Technical-Resources-for-Concrete-Contractors
Technical-Resources-for-Concrete-Contractors
Technical-Resources-for-Concrete-Contractors
Technical-Resources-for-Concrete-Contractors
Technical-Resources-for-Concrete-Contractors
Technical-Resources-for-Concrete-Contractors

Open-Graded Base Courses for Slabs-on-Ground

ASCC Position Statement #37

Some specifications for concrete slabs-on-ground call for concrete to be placed on a layer of granular material containing very few fines. ASTM No. 57 and No. 67 coarse aggregates are examples of such materials. Such open-graded (permeable) base courses are intended to serve as subdrainage layers in concrete pavements and as a capillary break that prevents liquid water from rising to the bottom of interior concrete slabs through capillary action in the base course.
Open-graded bases are not as stable as densely graded, well-compacted, crushed stone bases. Because of the low stability, rutting due to construction traffic is common.

It is also difficult to fine grade an open-graded base to a relatively uniform elevation. This nonuniform surface elevation and the rutting result in restraint to concrete movement as the concrete cools or dries, thus increasing the probability of out-of-joint cracking. A stable construction platform is needed, as indicated by the following quote from Section 4.1.4 of ACI 302.1R04, “Guide for Concrete Floor and Slab Construction”:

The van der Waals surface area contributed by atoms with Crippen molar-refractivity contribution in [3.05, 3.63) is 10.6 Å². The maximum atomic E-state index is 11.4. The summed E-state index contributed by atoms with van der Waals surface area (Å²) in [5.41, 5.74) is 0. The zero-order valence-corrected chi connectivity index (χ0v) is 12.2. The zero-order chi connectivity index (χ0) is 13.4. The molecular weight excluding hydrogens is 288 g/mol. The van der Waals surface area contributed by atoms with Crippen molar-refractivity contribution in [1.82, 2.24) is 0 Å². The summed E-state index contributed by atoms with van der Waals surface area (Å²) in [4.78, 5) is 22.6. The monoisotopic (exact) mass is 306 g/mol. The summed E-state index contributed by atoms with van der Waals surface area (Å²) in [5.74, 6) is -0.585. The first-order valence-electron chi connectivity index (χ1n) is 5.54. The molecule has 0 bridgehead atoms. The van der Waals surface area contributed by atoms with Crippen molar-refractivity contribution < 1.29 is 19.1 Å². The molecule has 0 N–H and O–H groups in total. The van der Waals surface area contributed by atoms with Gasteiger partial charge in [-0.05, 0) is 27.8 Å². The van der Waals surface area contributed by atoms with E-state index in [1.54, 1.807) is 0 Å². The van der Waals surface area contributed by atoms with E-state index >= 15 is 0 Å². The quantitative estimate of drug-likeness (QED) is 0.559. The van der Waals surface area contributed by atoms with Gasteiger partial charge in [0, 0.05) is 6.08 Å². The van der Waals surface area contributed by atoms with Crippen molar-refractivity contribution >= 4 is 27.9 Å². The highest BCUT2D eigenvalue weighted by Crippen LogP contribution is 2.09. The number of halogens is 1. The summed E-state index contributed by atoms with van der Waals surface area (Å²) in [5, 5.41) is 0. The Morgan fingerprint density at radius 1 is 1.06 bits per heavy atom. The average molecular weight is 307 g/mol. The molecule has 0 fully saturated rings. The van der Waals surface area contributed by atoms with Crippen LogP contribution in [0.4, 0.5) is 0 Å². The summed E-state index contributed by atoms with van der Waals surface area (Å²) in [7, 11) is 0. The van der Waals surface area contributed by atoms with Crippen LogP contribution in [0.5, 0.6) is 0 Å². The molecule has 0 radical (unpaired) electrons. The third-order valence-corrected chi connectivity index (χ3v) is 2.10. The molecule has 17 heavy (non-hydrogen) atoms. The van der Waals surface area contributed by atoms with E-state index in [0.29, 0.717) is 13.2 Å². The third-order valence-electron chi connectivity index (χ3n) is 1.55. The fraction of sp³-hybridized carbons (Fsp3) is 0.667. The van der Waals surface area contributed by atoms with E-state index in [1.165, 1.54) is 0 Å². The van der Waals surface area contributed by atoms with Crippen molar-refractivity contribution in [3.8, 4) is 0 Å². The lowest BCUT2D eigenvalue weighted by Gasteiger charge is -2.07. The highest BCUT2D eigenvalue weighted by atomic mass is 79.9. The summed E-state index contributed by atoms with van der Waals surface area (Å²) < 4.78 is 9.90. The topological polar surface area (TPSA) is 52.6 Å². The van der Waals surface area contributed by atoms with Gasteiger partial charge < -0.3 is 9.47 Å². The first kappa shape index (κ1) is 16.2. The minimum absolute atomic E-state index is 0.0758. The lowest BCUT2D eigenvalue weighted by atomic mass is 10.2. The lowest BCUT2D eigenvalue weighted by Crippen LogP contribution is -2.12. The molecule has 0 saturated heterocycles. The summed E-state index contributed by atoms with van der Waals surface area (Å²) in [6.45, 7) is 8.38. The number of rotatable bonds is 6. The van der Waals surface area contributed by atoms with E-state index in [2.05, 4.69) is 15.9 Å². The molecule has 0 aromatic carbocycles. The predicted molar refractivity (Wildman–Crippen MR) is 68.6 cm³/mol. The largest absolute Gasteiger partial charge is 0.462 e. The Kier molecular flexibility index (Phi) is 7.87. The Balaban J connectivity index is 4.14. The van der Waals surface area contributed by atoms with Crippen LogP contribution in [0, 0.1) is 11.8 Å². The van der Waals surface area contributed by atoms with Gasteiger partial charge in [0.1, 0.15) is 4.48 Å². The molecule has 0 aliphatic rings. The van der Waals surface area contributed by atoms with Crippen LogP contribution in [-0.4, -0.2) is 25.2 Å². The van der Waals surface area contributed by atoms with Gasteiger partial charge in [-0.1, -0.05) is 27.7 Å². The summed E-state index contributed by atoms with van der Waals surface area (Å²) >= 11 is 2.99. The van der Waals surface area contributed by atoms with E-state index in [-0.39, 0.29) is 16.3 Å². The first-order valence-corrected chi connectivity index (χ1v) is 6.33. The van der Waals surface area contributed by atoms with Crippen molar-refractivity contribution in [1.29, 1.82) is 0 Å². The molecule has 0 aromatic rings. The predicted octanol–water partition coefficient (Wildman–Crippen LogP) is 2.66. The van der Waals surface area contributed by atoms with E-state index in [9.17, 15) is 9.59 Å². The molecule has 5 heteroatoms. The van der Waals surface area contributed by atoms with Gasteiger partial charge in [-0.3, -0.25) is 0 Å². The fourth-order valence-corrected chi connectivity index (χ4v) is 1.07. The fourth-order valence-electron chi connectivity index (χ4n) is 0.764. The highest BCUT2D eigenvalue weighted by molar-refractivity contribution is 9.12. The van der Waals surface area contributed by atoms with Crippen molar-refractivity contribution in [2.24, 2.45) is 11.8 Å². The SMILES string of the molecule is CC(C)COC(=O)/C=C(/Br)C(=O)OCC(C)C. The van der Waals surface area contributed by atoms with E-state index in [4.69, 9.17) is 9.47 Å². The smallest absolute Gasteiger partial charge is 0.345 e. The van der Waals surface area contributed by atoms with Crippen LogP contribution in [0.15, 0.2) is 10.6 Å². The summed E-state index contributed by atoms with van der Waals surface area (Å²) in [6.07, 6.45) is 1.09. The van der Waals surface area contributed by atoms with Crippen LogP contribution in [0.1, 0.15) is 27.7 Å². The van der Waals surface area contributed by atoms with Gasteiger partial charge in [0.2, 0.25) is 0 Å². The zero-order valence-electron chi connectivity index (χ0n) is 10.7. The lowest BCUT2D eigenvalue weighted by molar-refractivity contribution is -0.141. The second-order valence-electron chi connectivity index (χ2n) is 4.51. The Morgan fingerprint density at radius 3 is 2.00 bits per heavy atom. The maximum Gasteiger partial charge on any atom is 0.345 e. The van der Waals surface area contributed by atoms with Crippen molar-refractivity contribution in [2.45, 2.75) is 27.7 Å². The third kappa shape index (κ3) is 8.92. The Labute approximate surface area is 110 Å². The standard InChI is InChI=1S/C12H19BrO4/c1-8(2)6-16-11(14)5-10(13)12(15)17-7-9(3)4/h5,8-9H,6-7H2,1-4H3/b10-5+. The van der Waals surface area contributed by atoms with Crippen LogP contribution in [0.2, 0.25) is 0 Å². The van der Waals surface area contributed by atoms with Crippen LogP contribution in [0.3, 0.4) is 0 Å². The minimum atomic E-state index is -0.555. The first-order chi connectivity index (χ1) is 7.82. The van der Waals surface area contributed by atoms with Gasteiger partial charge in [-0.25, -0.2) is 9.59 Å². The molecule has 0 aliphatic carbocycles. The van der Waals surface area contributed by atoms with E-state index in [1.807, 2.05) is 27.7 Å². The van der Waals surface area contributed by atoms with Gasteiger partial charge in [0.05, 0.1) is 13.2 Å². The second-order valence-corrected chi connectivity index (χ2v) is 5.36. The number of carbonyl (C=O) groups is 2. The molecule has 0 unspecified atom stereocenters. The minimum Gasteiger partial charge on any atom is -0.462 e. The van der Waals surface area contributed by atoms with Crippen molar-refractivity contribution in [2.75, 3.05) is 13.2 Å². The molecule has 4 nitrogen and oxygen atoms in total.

“The base material should be a compactible, easy to trim, granular fill that will remain stable and support construction traffic.” 

Open-graded bases don’t meet these requirements because they are relatively incompactible, difficult to trim, and unstable.

Want to learn more? Download the full Position Statement! 

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